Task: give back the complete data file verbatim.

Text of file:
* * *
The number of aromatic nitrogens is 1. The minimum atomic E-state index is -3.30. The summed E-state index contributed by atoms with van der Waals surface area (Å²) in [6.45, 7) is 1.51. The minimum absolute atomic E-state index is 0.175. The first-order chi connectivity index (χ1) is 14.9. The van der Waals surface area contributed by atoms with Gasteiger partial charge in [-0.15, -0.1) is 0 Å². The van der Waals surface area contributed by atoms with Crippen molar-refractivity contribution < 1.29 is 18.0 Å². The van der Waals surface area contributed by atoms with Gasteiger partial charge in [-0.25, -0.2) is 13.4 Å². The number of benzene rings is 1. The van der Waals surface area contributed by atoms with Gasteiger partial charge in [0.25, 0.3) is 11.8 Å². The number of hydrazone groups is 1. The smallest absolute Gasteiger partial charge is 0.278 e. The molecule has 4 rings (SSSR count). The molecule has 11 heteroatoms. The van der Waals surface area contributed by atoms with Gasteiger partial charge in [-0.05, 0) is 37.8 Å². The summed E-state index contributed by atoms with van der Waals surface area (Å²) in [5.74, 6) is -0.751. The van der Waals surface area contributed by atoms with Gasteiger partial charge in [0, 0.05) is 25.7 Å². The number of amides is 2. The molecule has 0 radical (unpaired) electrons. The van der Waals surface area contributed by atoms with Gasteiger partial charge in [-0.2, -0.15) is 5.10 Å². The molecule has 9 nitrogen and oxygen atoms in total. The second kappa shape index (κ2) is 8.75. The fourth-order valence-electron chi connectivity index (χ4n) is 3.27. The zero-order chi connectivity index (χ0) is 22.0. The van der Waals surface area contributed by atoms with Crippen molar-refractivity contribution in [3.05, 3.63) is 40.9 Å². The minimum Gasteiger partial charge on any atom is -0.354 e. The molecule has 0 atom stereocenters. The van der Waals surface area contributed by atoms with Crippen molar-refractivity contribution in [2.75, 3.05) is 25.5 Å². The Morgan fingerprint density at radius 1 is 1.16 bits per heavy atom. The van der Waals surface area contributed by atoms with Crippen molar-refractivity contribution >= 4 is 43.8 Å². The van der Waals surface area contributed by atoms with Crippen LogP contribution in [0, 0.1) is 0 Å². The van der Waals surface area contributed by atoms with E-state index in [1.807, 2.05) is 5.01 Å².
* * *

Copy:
The number of aromatic nitrogens is 1. The minimum atomic E-state index is -3.30. The summed E-state index contributed by atoms with van der Waals surface area (Å²) in [6.45, 7) is 1.51. The minimum absolute atomic E-state index is 0.175. The first-order chi connectivity index (χ1) is 14.9. The van der Waals surface area contributed by atoms with Gasteiger partial charge in [-0.15, -0.1) is 0 Å². The van der Waals surface area contributed by atoms with Crippen molar-refractivity contribution < 1.29 is 18.0 Å². The van der Waals surface area contributed by atoms with Gasteiger partial charge in [-0.25, -0.2) is 13.4 Å². The number of benzene rings is 1. The van der Waals surface area contributed by atoms with Gasteiger partial charge in [0.25, 0.3) is 11.8 Å². The number of hydrazone groups is 1. The smallest absolute Gasteiger partial charge is 0.278 e. The molecule has 4 rings (SSSR count). The molecule has 11 heteroatoms. The van der Waals surface area contributed by atoms with Gasteiger partial charge in [-0.05, 0) is 37.8 Å². The summed E-state index contributed by atoms with van der Waals surface area (Å²) in [5.74, 6) is -0.751. The van der Waals surface area contributed by atoms with Gasteiger partial charge in [0, 0.05) is 25.7 Å². The number of amides is 2. The molecule has 0 radical (unpaired) electrons. The van der Waals surface area contributed by atoms with Gasteiger partial charge in [-0.2, -0.15) is 5.10 Å². The molecule has 9 nitrogen and oxygen atoms in total. The second kappa shape index (κ2) is 8.75. The fourth-order valence-electron chi connectivity index (χ4n) is 3.27. The zero-order chi connectivity index (χ0) is 22.0. The van der Waals surface area contributed by atoms with Crippen molar-refractivity contribution in [3.05, 3.63) is 40.9 Å². The minimum Gasteiger partial charge on any atom is -0.354 e. The molecule has 0 atom stereocenters. The van der Waals surface area contributed by atoms with Crippen molar-refractivity contribution in [2.75, 3.05) is 25.5 Å². The Morgan fingerprint density at radius 1 is 1.16 bits per heavy atom. The van der Waals surface area contributed by atoms with Crippen molar-refractivity contribution >= 4 is 43.8 Å². The van der Waals surface area contributed by atoms with Crippen LogP contribution in [0, 0.1) is 0 Å². The van der Waals surface area contributed by atoms with E-state index in [1.807, 2.05) is 5.01 Å².